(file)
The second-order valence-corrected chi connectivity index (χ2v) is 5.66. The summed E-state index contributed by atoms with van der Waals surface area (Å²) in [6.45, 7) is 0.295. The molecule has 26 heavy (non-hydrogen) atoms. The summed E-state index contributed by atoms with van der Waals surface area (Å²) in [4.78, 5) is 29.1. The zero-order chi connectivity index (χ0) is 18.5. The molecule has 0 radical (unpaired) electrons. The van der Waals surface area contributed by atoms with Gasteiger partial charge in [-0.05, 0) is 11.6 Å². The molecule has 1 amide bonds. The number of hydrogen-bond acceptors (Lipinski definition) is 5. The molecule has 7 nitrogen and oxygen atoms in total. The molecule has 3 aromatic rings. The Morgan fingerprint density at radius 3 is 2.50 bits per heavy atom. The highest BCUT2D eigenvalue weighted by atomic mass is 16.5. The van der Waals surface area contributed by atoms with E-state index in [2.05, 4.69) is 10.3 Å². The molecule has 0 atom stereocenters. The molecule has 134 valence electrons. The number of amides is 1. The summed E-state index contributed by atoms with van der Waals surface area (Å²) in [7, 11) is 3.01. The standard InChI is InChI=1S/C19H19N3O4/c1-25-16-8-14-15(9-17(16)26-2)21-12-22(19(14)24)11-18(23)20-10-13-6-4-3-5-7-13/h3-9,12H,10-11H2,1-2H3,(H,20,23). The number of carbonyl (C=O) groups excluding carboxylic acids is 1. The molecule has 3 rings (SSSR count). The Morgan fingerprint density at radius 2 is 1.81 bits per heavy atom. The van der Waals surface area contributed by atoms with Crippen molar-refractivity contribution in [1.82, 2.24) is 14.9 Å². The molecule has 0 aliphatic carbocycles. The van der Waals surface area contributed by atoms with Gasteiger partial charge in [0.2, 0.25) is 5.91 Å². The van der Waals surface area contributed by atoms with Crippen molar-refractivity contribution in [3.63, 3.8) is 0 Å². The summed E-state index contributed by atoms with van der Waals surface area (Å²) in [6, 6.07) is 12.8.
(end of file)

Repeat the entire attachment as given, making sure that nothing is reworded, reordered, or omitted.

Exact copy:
The second-order valence-corrected chi connectivity index (χ2v) is 5.66. The summed E-state index contributed by atoms with van der Waals surface area (Å²) in [6.45, 7) is 0.295. The molecule has 26 heavy (non-hydrogen) atoms. The summed E-state index contributed by atoms with van der Waals surface area (Å²) in [4.78, 5) is 29.1. The zero-order chi connectivity index (χ0) is 18.5. The molecule has 0 radical (unpaired) electrons. The van der Waals surface area contributed by atoms with Gasteiger partial charge in [-0.05, 0) is 11.6 Å². The molecule has 1 amide bonds. The number of hydrogen-bond acceptors (Lipinski definition) is 5. The molecule has 7 nitrogen and oxygen atoms in total. The molecule has 3 aromatic rings. The Morgan fingerprint density at radius 3 is 2.50 bits per heavy atom. The highest BCUT2D eigenvalue weighted by atomic mass is 16.5. The van der Waals surface area contributed by atoms with E-state index in [2.05, 4.69) is 10.3 Å². The molecule has 0 atom stereocenters. The molecule has 134 valence electrons. The number of amides is 1. The summed E-state index contributed by atoms with van der Waals surface area (Å²) in [7, 11) is 3.01. The standard InChI is InChI=1S/C19H19N3O4/c1-25-16-8-14-15(9-17(16)26-2)21-12-22(19(14)24)11-18(23)20-10-13-6-4-3-5-7-13/h3-9,12H,10-11H2,1-2H3,(H,20,23). The number of carbonyl (C=O) groups excluding carboxylic acids is 1. The molecule has 3 rings (SSSR count). The Morgan fingerprint density at radius 2 is 1.81 bits per heavy atom. The van der Waals surface area contributed by atoms with Crippen molar-refractivity contribution in [1.82, 2.24) is 14.9 Å². The molecule has 0 aliphatic carbocycles. The van der Waals surface area contributed by atoms with Gasteiger partial charge in [0.2, 0.25) is 5.91 Å². The van der Waals surface area contributed by atoms with Crippen molar-refractivity contribution in [3.63, 3.8) is 0 Å². The summed E-state index contributed by atoms with van der Waals surface area (Å²) in [6, 6.07) is 12.8.